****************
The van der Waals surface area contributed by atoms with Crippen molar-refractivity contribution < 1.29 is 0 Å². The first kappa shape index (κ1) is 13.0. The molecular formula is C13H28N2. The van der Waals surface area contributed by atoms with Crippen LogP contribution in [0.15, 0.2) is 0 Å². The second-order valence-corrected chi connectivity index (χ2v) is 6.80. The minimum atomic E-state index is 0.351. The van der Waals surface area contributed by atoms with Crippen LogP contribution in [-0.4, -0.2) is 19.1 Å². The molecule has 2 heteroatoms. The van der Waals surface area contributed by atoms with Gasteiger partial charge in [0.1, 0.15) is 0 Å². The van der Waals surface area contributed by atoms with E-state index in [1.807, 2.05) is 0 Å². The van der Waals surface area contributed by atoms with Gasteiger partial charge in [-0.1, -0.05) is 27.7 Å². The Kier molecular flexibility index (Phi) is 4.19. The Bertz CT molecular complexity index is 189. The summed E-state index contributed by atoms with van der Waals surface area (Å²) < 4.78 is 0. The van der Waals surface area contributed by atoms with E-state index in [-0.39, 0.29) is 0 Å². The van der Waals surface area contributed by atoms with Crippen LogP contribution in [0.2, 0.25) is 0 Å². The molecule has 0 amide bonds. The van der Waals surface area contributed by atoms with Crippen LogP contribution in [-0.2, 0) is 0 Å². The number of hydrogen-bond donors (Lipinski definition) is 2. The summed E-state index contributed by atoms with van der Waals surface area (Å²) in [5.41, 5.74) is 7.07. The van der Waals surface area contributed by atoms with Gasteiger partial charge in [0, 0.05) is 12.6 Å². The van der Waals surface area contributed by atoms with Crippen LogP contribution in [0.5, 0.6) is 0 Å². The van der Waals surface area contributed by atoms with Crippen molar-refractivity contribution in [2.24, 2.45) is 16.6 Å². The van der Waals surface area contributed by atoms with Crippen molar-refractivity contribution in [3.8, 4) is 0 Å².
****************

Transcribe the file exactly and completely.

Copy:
The van der Waals surface area contributed by atoms with Crippen molar-refractivity contribution < 1.29 is 0 Å². The first kappa shape index (κ1) is 13.0. The molecular formula is C13H28N2. The van der Waals surface area contributed by atoms with Crippen LogP contribution in [0.15, 0.2) is 0 Å². The second-order valence-corrected chi connectivity index (χ2v) is 6.80. The minimum atomic E-state index is 0.351. The van der Waals surface area contributed by atoms with Crippen LogP contribution in [-0.4, -0.2) is 19.1 Å². The molecule has 2 heteroatoms. The van der Waals surface area contributed by atoms with Gasteiger partial charge in [0.1, 0.15) is 0 Å². The van der Waals surface area contributed by atoms with E-state index in [1.807, 2.05) is 0 Å². The van der Waals surface area contributed by atoms with Gasteiger partial charge in [-0.1, -0.05) is 27.7 Å². The Kier molecular flexibility index (Phi) is 4.19. The Bertz CT molecular complexity index is 189. The summed E-state index contributed by atoms with van der Waals surface area (Å²) < 4.78 is 0. The van der Waals surface area contributed by atoms with E-state index in [-0.39, 0.29) is 0 Å². The van der Waals surface area contributed by atoms with Crippen LogP contribution in [0.2, 0.25) is 0 Å². The molecule has 0 amide bonds. The van der Waals surface area contributed by atoms with Crippen LogP contribution in [-0.2, 0) is 0 Å². The number of hydrogen-bond donors (Lipinski definition) is 2. The summed E-state index contributed by atoms with van der Waals surface area (Å²) in [5.41, 5.74) is 7.07. The van der Waals surface area contributed by atoms with Gasteiger partial charge in [0, 0.05) is 12.6 Å². The van der Waals surface area contributed by atoms with Crippen LogP contribution in [0.5, 0.6) is 0 Å². The van der Waals surface area contributed by atoms with Crippen molar-refractivity contribution in [2.24, 2.45) is 16.6 Å². The van der Waals surface area contributed by atoms with Crippen molar-refractivity contribution in [3.8, 4) is 0 Å².